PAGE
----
Peter Preston, writing in today’s Observer, is the latest in a long line of increasingly desperate journalists begging government to subsidise the newspaper industry. In Preston’s case, he argues for a tax of around £50 p.a. on broadband connections.
I’m not going to beat around the bush: the idea is ludicrous.
Of course, as Preston points out, news reporting is an important component of a democratic society, however, the reality is that much of the ‘news’ in our newspapers is actually rewritten agency copy. All too often these days, the only value a newspaper’s journalists add is their (or their proprietor’s) opinion, and that’s not worth £50 a year of my money when I can get less-biased or better-informed opinion straight from the blogs of policy makers, professors and experts in any particular field.
And how can another government-owned news service make us more democratic? Presumably government would want to impose a series of regulatory controls on the service: in effect removing the voice of the proprietors, and replacing it with the even and balanced approach of the BBC. Wouldn’t that just be another version of the BBC, but with a print edition?
I also fail to understand how the tight control and ownership of newspapers in this country is democratic, and welcome a more diverse, dispersed media not controlled by a small group of wealthy proprietors monopolising public discourse.
In addition, as Clay Shirky points out this whole web publishing thing hasn’t exactly happened overnight. For the best part of 15 years it’s been evident to many that existing newspaper business models were unsustainable. Yet, having in the most part done little or nothing about these obvious changes, newspapers are now going cap-in-hand to government (i.e. the people) to subsidise their industry. Like the bankers and the car makers, they’re asking for hand outs because they made a series of poor business decisions. Unfortunately, their case is a lot less compelling than the bankers and the car industry, after all, whose fault is it that the ‘news business’ is oversupplied with poor quality content that doesn’t reflect the views or interests of people?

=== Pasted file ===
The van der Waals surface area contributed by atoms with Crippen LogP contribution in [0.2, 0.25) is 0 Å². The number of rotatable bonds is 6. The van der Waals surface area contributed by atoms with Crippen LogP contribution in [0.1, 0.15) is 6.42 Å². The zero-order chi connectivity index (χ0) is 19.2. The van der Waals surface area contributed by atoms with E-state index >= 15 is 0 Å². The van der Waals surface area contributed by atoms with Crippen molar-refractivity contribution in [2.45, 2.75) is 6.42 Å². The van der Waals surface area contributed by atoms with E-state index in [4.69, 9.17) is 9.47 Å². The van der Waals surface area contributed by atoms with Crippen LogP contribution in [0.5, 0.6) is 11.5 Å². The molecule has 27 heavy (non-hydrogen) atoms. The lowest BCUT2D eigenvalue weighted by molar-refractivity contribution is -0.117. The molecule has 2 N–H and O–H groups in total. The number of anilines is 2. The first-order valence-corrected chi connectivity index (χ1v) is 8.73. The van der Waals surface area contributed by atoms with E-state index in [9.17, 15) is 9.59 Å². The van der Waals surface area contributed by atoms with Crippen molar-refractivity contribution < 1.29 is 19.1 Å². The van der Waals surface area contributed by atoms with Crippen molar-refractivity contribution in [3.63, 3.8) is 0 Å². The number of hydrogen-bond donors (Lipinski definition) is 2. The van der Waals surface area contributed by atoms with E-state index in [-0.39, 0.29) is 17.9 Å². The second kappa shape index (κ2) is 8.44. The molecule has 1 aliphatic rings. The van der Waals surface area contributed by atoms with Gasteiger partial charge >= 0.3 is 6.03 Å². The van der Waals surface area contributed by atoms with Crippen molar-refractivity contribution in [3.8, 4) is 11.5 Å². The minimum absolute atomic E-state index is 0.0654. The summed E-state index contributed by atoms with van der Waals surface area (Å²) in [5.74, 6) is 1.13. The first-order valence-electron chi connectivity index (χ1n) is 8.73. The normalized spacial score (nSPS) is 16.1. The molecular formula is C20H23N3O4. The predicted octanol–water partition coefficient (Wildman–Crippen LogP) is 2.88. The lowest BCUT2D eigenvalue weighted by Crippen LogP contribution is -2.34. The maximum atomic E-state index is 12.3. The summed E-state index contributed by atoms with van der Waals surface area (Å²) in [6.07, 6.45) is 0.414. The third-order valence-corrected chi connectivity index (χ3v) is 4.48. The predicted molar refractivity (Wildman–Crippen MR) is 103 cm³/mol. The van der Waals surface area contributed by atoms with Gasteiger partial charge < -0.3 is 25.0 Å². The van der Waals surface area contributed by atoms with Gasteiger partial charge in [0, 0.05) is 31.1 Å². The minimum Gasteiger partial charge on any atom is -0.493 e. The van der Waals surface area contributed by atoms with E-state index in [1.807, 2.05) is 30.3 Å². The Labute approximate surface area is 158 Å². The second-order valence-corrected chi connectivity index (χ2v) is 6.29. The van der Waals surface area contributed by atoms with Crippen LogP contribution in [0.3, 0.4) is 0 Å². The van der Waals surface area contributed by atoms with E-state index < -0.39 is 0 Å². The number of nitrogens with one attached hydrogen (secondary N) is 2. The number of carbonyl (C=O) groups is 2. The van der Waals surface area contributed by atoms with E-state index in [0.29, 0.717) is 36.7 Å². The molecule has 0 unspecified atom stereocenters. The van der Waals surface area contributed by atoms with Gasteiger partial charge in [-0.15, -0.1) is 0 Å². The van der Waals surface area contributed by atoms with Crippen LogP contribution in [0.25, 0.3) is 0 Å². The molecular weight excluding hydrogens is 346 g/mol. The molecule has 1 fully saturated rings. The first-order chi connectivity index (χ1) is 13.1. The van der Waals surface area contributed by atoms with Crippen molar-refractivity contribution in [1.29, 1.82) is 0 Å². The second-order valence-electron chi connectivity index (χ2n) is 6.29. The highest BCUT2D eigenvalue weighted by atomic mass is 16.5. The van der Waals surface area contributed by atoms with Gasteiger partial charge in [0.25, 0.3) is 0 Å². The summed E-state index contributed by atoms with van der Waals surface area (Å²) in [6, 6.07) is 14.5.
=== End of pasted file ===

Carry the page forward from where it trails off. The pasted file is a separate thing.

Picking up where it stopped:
It’s time that newspapers started thinking about how to reposition themselves as inclusive content platforms rather than wasting energy lobbying for handouts to maintain an unsustainable out-dated business model.
Of course it’s regrettable that journalists will lose their jobs, however, I suspect that many will adapt, learning how to use new technologies, finding new jobs at Internet-only operations like the Huffington Post.
Ultimately, Preston’s argument is a lot less to do with the well-being of democracy than the maintainance of the status quo.